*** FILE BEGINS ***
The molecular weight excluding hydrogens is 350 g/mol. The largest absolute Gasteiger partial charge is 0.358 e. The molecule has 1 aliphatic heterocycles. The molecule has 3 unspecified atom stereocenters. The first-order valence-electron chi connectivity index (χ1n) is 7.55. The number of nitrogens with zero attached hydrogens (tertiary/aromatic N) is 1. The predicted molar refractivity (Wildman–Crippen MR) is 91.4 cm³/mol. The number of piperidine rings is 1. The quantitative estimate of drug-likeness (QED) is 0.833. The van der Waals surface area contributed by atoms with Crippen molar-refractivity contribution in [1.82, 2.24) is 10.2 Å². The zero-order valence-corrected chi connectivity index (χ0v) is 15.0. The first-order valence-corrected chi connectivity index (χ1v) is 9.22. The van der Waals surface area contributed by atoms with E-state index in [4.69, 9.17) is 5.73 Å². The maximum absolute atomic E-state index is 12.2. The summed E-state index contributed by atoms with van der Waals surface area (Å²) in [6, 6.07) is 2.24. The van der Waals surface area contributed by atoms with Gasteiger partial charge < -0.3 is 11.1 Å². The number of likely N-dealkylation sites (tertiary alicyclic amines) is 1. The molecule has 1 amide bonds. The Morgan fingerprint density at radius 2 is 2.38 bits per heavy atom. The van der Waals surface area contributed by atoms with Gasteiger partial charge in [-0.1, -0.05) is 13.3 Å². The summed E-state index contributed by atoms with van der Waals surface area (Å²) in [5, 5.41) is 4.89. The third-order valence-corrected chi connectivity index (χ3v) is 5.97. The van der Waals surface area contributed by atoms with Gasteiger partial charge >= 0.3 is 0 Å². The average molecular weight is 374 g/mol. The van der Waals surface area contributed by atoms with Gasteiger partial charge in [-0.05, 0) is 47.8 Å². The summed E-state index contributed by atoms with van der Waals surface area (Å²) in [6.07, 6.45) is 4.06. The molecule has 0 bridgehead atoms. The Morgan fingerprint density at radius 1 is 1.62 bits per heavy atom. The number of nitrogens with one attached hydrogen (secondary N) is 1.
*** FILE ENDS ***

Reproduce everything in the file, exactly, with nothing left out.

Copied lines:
The molecular weight excluding hydrogens is 350 g/mol. The largest absolute Gasteiger partial charge is 0.358 e. The molecule has 1 aliphatic heterocycles. The molecule has 3 unspecified atom stereocenters. The first-order valence-electron chi connectivity index (χ1n) is 7.55. The number of nitrogens with zero attached hydrogens (tertiary/aromatic N) is 1. The predicted molar refractivity (Wildman–Crippen MR) is 91.4 cm³/mol. The number of piperidine rings is 1. The quantitative estimate of drug-likeness (QED) is 0.833. The van der Waals surface area contributed by atoms with Crippen molar-refractivity contribution in [1.82, 2.24) is 10.2 Å². The zero-order valence-corrected chi connectivity index (χ0v) is 15.0. The first-order valence-corrected chi connectivity index (χ1v) is 9.22. The van der Waals surface area contributed by atoms with E-state index in [4.69, 9.17) is 5.73 Å². The maximum absolute atomic E-state index is 12.2. The summed E-state index contributed by atoms with van der Waals surface area (Å²) in [6, 6.07) is 2.24. The van der Waals surface area contributed by atoms with Gasteiger partial charge < -0.3 is 11.1 Å². The number of likely N-dealkylation sites (tertiary alicyclic amines) is 1. The molecule has 1 amide bonds. The Morgan fingerprint density at radius 2 is 2.38 bits per heavy atom. The van der Waals surface area contributed by atoms with Gasteiger partial charge in [-0.1, -0.05) is 13.3 Å². The summed E-state index contributed by atoms with van der Waals surface area (Å²) in [5, 5.41) is 4.89. The third-order valence-corrected chi connectivity index (χ3v) is 5.97. The van der Waals surface area contributed by atoms with Gasteiger partial charge >= 0.3 is 0 Å². The average molecular weight is 374 g/mol. The van der Waals surface area contributed by atoms with Gasteiger partial charge in [-0.05, 0) is 47.8 Å². The summed E-state index contributed by atoms with van der Waals surface area (Å²) in [6.07, 6.45) is 4.06. The molecule has 0 bridgehead atoms. The Morgan fingerprint density at radius 1 is 1.62 bits per heavy atom. The number of nitrogens with one attached hydrogen (secondary N) is 1.